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All New Zealanders aged 65 and over receive New Zealand Superannuation payments (also known as the pension, National Super or Super). These payments are paid for by today’s taxpayers. Over the next few decades, however, the New Zealand population will age significantly.

Statistics New Zealand predicts that the population aged 65 years and over will surpass one million by the late 2020s, compared with 550,000 in 2009. The 65+ age group will also grow as a proportion of New Zealand's total population, increasing from 13% in 2009 to more than 20% by the late 2020s.  By the late 2050s, one in every four New Zealanders will be 65 years or older.

This means New Zealand will have:

  • more people of retirement age, as a proportion of the population, than ever before; and
  • fewer 'working-age' people to pay tax to fund the greater cost of retirement income.

These projections have significant implications for the ability of future Governments to fund not just a universal superannuation benefit, but other vital areas such as health, welfare, education and law enforcement.


In response to the challenge of New Zealand's ageing population, the NZ Superannuation and Retirement Income Act 2001 established:

  • the New Zealand Superannuation Fund, a pool of assets on the Crown’s balance sheet; and
  • the Guardians of New Zealand Superannuation, a Crown entity charged with managing the Fund.

The Government uses the Fund to save now in order to help pay for the future cost of providing universal superannuation. In this way the Fund helps smooth the cost of superannuation between today's taxpayers and future generations.

The Guardians of New Zealand Superannuation is the Crown entity charged with managing and administering the Fund. It operates by investing initial Government contributions – and returns generated from these investments – in New Zealand and internationally, in order to grow the size of the Fund over the long term.

Government contributions to the Super Fund were suspended between 2009 and 2017. In December 2017 contributions resumed, with an initial payment of $500 million planned for the financial year to 2018. From around 2035/36, the Government will begin to withdraw money from the Fund to help pay for New Zealand Superannuation. The Fund will continue to grow until it peaks in size in 2070s.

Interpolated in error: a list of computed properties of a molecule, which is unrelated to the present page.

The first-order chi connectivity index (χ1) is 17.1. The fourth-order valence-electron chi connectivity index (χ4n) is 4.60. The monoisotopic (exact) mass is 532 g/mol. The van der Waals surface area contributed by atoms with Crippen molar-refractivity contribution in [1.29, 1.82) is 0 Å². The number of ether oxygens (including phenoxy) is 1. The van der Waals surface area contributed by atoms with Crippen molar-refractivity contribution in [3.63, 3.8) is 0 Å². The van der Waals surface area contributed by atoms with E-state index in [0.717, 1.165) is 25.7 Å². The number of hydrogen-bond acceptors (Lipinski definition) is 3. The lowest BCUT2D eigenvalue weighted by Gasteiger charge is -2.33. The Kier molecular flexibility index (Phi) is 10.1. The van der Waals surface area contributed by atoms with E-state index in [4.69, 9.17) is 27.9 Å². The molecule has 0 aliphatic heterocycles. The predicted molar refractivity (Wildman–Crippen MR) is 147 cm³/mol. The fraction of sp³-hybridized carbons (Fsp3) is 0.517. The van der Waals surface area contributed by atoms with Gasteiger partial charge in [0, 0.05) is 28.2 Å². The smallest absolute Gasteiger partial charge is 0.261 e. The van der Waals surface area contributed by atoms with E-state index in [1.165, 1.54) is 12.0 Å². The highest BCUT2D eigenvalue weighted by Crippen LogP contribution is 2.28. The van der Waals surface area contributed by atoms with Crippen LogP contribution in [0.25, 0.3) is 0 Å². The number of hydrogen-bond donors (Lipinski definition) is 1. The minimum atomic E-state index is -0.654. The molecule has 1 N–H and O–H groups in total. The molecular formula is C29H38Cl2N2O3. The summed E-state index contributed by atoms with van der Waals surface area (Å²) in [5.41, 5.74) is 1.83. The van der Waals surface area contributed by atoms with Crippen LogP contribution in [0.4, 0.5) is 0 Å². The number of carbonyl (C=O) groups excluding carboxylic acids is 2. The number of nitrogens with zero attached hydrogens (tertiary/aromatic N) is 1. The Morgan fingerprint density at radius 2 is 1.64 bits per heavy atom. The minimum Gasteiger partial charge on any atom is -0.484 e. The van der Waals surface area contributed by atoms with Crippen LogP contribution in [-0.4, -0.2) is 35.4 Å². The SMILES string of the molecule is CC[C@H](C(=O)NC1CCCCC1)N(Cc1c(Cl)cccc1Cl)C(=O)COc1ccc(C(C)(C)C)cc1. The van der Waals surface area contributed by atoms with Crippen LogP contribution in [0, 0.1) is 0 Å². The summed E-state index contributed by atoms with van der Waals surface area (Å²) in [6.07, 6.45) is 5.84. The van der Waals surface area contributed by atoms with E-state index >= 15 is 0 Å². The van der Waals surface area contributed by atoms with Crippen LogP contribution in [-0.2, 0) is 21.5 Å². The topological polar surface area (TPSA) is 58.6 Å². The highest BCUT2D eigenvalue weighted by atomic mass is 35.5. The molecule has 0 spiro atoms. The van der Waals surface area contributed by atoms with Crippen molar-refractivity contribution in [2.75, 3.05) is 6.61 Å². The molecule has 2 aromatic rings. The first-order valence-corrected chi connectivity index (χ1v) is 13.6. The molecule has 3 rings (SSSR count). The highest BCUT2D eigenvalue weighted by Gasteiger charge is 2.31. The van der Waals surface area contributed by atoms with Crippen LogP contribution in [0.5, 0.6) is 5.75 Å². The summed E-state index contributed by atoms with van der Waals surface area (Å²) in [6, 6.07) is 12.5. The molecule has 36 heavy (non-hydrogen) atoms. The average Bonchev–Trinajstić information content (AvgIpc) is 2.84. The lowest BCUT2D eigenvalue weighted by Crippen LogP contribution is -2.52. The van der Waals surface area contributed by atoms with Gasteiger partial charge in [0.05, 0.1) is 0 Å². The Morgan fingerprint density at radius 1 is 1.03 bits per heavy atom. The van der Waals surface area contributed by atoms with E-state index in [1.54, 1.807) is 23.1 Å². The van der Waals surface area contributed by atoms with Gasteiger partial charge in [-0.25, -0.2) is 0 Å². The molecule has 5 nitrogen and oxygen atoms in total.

The Fund is, therefore, a long-term, growth-oriented, global investment fund.


Under the Act, the Guardians must invest the Fund on a prudent, commercial basis and, in doing so, must manage and administer the Fund in a manner consistent with:

  • best-practice portfolio management;
  • maximising return without undue risk to the Fund as a whole; and
  • avoiding prejudice to New Zealand’s reputation as a responsible member of the world community.

Funding Model

For further information, including the Treasury model used to calculate Government contributions, and projections of future Fund size, please refer to the Treasury website.


While our legislative mandate gives us considerable freedom to invest the Fund how we see fit, there are some important constraints and restrictions in place.

Legislative constraints

  • The Guardians are prevented from controlling any other entity (other than Crown entity subsidiaries or Fund investment vehicles). For example, we cannot hold a controlling interest in an operating company;
  • Except with the permission of the Minister of Finance, the Guardians are not permitted to borrow, mortgage the Fund's property, or to place a liability or contingent liability on the Fund or the Crown;
  • The Minister of Finance can give directions to the Guardians regarding the Government’s expectations as to the Fund’s performance, including the Government’s expectations as to risk and return. The Minister cannot give a direction that is inconsistent with the Guardians’ duty to invest the Fund on a prudent, commercial basis, and cannot direct the Guardians in regard to any other matter.

Board-imposed controls

Our Board-approved investment policies place further controls over the Guardians' management of the Fund. These controls include restrictions on:

  • single asset concentration (e.g. one company)
  • concentration with one investment manager
  • actual portfolio risk.


In line with our Responsible Investment Framework, a small number of business sectors and companies have been excluded from the Fund. See our Exclusions page for more information.  


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